‘Dragged Across Concrete’ review: No country for crooked cops

“Do not prioritize money over having a heartbeat.” An evil hitman/bank robber says that to multiple people throughout “Dragged Across Concrete,” writer/director S. Craig Zahler’s timely, complicated third film. That could be the film’s thesis; then again, maybe not.

Zahler is a divisive figure; With the brutal violence, slow pacing and sometimes far right-leaning politics of his films, he doesn’t just push buttons, he mashes buttons so hard that there are no buttons to push any more. His first film, “Bone Tomahawk,” was a violent (and some would say, racist) Western horror film about cannibals. His next, “Brawl in Cell Block 99,” was a slow, plodding exploitation film about the horrors of both the prison industrial complex and abortion, staring Vince Vaughn. And now with “Dragged Across Concrete,” Zahler’s made his most political film yet, although the ultimate message of the film is unclear.

This review originally appeared in my newsletter, Jacob’s Letter. Subscribe here for a weekly dose of pop culture news!

The style of “Concrete” is no different from Zahler’s previous films. Long, unbroken takes are the norm, as is the dime store paperback dialogue (sample line: “A couple more years and you’ll be human steamroller, covered with spikes and fueled with bile”) and brutal, unflinching and excessive violence (at one point, a dead man’s stomach is cut out of his body). It also retains Zahler’s insistence upon stirring the pot.

Here, Vaughn returns to collaborate with Zahler, this time with his “Hacksaw Ridge” director Mel Gibson. In a shrewd bit of casting, Zahler leans into Gibson’s public image as a violent racist and makes him a crooked, racist veteran cop alongside Vaughn, who plays his younger partner. When a video surfaces of them violently planting drugs on a Hispanic criminal to make a drug bust, the two of them are suspended without pay.

While watching Gibson in this film, I couldn’t help but think of his racist rants and drunken arrests, which were also caught on film and also ended his career for a time. I think that’s the point here, or else, Zahler is trolling us all.

“Like cell phones, and just as annoying, politics are everywhere. Being branded a racist in today’s public forum is like being accused of being a communist in the 50s, whether it’s a possibly racist remark made in a private phone call or the indelicate treatment of a minority who sells drugs to children. The entertainment industry, formerly known as the news, needs villains,” their chief, played by Don Johnson, tells them.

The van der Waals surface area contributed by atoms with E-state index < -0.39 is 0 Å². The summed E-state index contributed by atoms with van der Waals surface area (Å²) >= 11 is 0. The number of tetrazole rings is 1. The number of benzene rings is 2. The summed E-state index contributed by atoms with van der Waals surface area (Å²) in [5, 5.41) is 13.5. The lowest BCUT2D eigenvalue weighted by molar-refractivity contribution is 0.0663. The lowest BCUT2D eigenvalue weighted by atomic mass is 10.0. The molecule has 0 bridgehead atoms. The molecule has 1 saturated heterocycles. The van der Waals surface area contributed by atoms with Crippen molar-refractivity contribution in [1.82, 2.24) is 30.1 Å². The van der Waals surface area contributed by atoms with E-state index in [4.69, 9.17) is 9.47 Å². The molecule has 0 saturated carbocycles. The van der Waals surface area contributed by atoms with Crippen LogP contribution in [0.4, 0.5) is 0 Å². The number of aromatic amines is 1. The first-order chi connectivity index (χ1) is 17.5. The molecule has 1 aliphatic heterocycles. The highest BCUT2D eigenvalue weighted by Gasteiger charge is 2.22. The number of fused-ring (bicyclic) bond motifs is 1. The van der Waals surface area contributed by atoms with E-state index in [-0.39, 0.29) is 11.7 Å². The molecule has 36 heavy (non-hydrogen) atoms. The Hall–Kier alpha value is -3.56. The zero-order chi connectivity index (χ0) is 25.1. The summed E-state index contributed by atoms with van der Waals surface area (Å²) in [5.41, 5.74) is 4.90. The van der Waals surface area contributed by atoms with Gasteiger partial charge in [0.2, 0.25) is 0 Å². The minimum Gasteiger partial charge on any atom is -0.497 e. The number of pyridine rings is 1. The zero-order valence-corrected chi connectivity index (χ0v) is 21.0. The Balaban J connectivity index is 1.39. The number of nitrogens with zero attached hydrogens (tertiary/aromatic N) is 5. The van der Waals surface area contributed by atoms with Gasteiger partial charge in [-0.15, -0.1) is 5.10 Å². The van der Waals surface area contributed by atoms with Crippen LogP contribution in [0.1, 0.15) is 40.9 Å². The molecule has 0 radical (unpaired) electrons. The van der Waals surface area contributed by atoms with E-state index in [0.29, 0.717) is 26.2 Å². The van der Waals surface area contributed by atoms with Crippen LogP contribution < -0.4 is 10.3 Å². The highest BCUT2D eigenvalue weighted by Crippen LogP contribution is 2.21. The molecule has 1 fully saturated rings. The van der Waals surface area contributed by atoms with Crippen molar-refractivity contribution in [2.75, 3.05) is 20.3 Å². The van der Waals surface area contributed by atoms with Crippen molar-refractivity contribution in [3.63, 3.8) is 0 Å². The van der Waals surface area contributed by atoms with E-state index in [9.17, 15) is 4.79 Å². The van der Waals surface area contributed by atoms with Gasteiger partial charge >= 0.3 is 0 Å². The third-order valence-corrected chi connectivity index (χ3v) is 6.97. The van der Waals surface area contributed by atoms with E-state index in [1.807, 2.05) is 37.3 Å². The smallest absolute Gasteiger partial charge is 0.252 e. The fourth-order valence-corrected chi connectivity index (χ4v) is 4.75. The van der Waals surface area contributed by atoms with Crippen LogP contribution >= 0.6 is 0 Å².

Hard up for money (Vaughn) and looking for a way out of his bad neighborhood (Gibson), the two concoct a plan to stake out some of the old criminals they once put away and steal the gold they’re taking.

At this point, “Concrete” looks like another vigilantism fantasy about two loose cannon, good-ol’ boy cops who just don’t play by the rules and have been hampered by things like “society” and “progress.” But depiction doesn’t always equal endorsement, and while Zahler’s script calls for these characters to say despicable things to and about women and minorities and calls for them to commit brutal, exploitative acts of violence, it never lets them off the hook for the consequences of their actions. These characters get what’s coming to them, although to the people who would most want these characters to succeed, it might not look that way.

But that’s not to say “Concrete” isn’t exploitative and confusing in other ways. “Cell Block 99” and “Dexter” alumna Jennifer Carpenter is in the film for all of 15 minutes, only to be written as a shocking, misogynist pawn in the plot. A side-plot involving a black man trying to also do whatever it takes to survive seemingly equates his plight with that of the crooked cops’.

But by the end, the message of “Concrete” depends on your view of these characters from the outset. You shouldn’t prioritize money over having a heartbeat, sure, but that bon mot comes from the film’s villain. Whether or not you see Vaughn and Gibson as blue-collar vigilante heroes or the embodiment of a corrupt system depends entirely on your point of view going into the film.

My rating: 3.5 egg salad sandwiches out of 5


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